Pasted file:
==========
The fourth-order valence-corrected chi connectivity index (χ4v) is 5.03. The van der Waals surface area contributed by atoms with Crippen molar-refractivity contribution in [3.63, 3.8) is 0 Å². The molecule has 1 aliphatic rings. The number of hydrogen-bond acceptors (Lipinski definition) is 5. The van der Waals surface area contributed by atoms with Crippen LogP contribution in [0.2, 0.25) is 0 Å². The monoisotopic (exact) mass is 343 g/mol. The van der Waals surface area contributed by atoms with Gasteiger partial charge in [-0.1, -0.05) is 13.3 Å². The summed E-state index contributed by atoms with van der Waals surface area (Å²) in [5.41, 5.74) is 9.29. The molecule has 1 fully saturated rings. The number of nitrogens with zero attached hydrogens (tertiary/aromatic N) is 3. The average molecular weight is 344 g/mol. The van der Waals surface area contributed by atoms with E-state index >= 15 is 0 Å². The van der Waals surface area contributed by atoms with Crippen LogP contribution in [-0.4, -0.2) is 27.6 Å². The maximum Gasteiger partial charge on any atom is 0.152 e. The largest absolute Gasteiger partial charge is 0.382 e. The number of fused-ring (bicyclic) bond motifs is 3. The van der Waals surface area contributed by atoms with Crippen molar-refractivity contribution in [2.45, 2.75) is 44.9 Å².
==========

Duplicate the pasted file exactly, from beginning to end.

The fourth-order valence-corrected chi connectivity index (χ4v) is 5.03. The van der Waals surface area contributed by atoms with Crippen molar-refractivity contribution in [3.63, 3.8) is 0 Å². The molecule has 1 aliphatic rings. The number of hydrogen-bond acceptors (Lipinski definition) is 5. The van der Waals surface area contributed by atoms with Crippen LogP contribution in [0.2, 0.25) is 0 Å². The monoisotopic (exact) mass is 343 g/mol. The van der Waals surface area contributed by atoms with Gasteiger partial charge in [-0.1, -0.05) is 13.3 Å². The summed E-state index contributed by atoms with van der Waals surface area (Å²) in [5.41, 5.74) is 9.29. The molecule has 1 fully saturated rings. The number of nitrogens with zero attached hydrogens (tertiary/aromatic N) is 3. The average molecular weight is 344 g/mol. The van der Waals surface area contributed by atoms with E-state index >= 15 is 0 Å². The van der Waals surface area contributed by atoms with Crippen LogP contribution in [-0.4, -0.2) is 27.6 Å². The maximum Gasteiger partial charge on any atom is 0.152 e. The largest absolute Gasteiger partial charge is 0.382 e. The number of fused-ring (bicyclic) bond motifs is 3. The van der Waals surface area contributed by atoms with Crippen molar-refractivity contribution in [2.45, 2.75) is 44.9 Å².